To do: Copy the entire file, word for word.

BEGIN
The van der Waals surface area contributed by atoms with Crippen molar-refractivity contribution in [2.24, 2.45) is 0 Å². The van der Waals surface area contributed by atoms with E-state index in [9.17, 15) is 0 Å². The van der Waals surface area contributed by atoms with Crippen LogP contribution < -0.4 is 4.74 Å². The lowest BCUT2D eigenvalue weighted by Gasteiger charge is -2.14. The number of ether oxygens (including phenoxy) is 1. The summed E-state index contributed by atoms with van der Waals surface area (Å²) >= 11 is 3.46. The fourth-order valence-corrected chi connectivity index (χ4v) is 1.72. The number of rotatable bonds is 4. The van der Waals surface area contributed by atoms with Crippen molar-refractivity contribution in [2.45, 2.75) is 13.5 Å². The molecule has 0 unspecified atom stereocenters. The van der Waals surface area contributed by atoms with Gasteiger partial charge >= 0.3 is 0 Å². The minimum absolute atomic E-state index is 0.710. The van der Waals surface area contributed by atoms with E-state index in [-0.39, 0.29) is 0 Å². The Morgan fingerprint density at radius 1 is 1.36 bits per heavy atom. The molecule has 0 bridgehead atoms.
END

The van der Waals surface area contributed by atoms with Crippen molar-refractivity contribution in [2.24, 2.45) is 0 Å². The van der Waals surface area contributed by atoms with E-state index in [9.17, 15) is 0 Å². The van der Waals surface area contributed by atoms with Crippen LogP contribution < -0.4 is 4.74 Å². The lowest BCUT2D eigenvalue weighted by Gasteiger charge is -2.14. The number of ether oxygens (including phenoxy) is 1. The summed E-state index contributed by atoms with van der Waals surface area (Å²) >= 11 is 3.46. The fourth-order valence-corrected chi connectivity index (χ4v) is 1.72. The number of rotatable bonds is 4. The van der Waals surface area contributed by atoms with Crippen molar-refractivity contribution in [2.45, 2.75) is 13.5 Å². The molecule has 0 unspecified atom stereocenters. The van der Waals surface area contributed by atoms with Gasteiger partial charge >= 0.3 is 0 Å². The minimum absolute atomic E-state index is 0.710. The van der Waals surface area contributed by atoms with E-state index in [-0.39, 0.29) is 0 Å². The Morgan fingerprint density at radius 1 is 1.36 bits per heavy atom. The molecule has 0 bridgehead atoms.